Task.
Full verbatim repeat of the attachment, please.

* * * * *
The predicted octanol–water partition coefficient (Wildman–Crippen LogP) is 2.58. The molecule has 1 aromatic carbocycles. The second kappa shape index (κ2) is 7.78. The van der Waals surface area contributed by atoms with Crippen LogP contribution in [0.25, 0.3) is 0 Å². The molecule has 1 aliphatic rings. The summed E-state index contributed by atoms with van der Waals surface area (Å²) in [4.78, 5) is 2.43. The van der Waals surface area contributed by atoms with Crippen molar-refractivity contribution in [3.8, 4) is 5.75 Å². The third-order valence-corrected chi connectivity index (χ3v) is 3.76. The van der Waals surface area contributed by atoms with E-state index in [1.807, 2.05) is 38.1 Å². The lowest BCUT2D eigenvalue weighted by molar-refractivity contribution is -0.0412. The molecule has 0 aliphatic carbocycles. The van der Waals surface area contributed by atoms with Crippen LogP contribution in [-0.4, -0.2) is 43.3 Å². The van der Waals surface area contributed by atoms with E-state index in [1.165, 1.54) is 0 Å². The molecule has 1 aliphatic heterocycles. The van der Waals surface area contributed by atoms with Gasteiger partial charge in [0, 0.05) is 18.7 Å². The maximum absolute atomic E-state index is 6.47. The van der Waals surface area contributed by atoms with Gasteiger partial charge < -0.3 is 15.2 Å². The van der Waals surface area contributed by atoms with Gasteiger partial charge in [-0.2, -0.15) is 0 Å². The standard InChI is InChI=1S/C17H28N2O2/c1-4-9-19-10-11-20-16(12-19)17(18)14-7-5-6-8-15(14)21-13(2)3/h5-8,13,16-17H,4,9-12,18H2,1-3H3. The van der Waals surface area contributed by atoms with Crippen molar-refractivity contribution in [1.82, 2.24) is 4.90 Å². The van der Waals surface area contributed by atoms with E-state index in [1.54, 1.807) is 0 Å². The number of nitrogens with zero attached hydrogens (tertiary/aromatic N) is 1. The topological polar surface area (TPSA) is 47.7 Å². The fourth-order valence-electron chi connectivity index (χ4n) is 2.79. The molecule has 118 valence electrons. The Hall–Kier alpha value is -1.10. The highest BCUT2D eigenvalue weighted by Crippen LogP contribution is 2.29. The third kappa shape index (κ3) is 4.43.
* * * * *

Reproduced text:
The predicted octanol–water partition coefficient (Wildman–Crippen LogP) is 2.58. The molecule has 1 aromatic carbocycles. The second kappa shape index (κ2) is 7.78. The van der Waals surface area contributed by atoms with Crippen LogP contribution in [0.25, 0.3) is 0 Å². The molecule has 1 aliphatic rings. The summed E-state index contributed by atoms with van der Waals surface area (Å²) in [4.78, 5) is 2.43. The van der Waals surface area contributed by atoms with Crippen molar-refractivity contribution in [3.8, 4) is 5.75 Å². The third-order valence-corrected chi connectivity index (χ3v) is 3.76. The van der Waals surface area contributed by atoms with E-state index in [1.807, 2.05) is 38.1 Å². The lowest BCUT2D eigenvalue weighted by molar-refractivity contribution is -0.0412. The molecule has 0 aliphatic carbocycles. The van der Waals surface area contributed by atoms with Crippen LogP contribution in [-0.4, -0.2) is 43.3 Å². The van der Waals surface area contributed by atoms with E-state index in [1.165, 1.54) is 0 Å². The molecule has 1 aliphatic heterocycles. The van der Waals surface area contributed by atoms with Gasteiger partial charge in [0, 0.05) is 18.7 Å². The maximum absolute atomic E-state index is 6.47. The van der Waals surface area contributed by atoms with Gasteiger partial charge < -0.3 is 15.2 Å². The van der Waals surface area contributed by atoms with Gasteiger partial charge in [-0.2, -0.15) is 0 Å². The standard InChI is InChI=1S/C17H28N2O2/c1-4-9-19-10-11-20-16(12-19)17(18)14-7-5-6-8-15(14)21-13(2)3/h5-8,13,16-17H,4,9-12,18H2,1-3H3. The van der Waals surface area contributed by atoms with Crippen molar-refractivity contribution in [1.82, 2.24) is 4.90 Å². The van der Waals surface area contributed by atoms with E-state index in [1.54, 1.807) is 0 Å². The number of nitrogens with zero attached hydrogens (tertiary/aromatic N) is 1. The topological polar surface area (TPSA) is 47.7 Å². The fourth-order valence-electron chi connectivity index (χ4n) is 2.79. The molecule has 118 valence electrons. The Hall–Kier alpha value is -1.10. The highest BCUT2D eigenvalue weighted by Crippen LogP contribution is 2.29. The third kappa shape index (κ3) is 4.43.